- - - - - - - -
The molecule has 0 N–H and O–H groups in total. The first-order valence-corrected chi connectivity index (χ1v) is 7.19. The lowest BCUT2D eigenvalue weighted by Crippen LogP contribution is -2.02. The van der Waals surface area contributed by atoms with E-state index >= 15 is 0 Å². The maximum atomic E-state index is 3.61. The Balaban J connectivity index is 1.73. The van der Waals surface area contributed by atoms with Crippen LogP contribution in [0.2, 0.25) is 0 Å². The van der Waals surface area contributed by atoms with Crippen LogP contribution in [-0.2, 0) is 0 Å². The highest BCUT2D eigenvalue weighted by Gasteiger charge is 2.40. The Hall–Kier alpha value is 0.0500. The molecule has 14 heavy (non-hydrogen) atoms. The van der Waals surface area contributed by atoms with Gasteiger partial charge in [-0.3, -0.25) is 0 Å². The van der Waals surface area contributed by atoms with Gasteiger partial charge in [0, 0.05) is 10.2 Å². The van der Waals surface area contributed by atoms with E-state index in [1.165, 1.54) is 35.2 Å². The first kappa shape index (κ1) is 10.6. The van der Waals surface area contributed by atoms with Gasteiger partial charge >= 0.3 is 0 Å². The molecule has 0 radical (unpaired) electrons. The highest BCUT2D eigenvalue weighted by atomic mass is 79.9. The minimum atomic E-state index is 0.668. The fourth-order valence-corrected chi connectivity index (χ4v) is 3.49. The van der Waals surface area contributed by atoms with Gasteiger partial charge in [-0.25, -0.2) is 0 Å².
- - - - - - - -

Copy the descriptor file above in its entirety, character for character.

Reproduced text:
The molecule has 0 N–H and O–H groups in total. The first-order valence-corrected chi connectivity index (χ1v) is 7.19. The lowest BCUT2D eigenvalue weighted by Crippen LogP contribution is -2.02. The van der Waals surface area contributed by atoms with E-state index >= 15 is 0 Å². The maximum atomic E-state index is 3.61. The Balaban J connectivity index is 1.73. The van der Waals surface area contributed by atoms with Crippen LogP contribution in [0.2, 0.25) is 0 Å². The van der Waals surface area contributed by atoms with Crippen LogP contribution in [-0.2, 0) is 0 Å². The highest BCUT2D eigenvalue weighted by Gasteiger charge is 2.40. The Hall–Kier alpha value is 0.0500. The molecule has 14 heavy (non-hydrogen) atoms. The van der Waals surface area contributed by atoms with Gasteiger partial charge in [-0.3, -0.25) is 0 Å². The van der Waals surface area contributed by atoms with Gasteiger partial charge in [0, 0.05) is 10.2 Å². The van der Waals surface area contributed by atoms with E-state index in [1.165, 1.54) is 35.2 Å². The first kappa shape index (κ1) is 10.6. The van der Waals surface area contributed by atoms with Gasteiger partial charge >= 0.3 is 0 Å². The molecule has 0 radical (unpaired) electrons. The highest BCUT2D eigenvalue weighted by atomic mass is 79.9. The minimum atomic E-state index is 0.668. The fourth-order valence-corrected chi connectivity index (χ4v) is 3.49. The van der Waals surface area contributed by atoms with Gasteiger partial charge in [-0.25, -0.2) is 0 Å².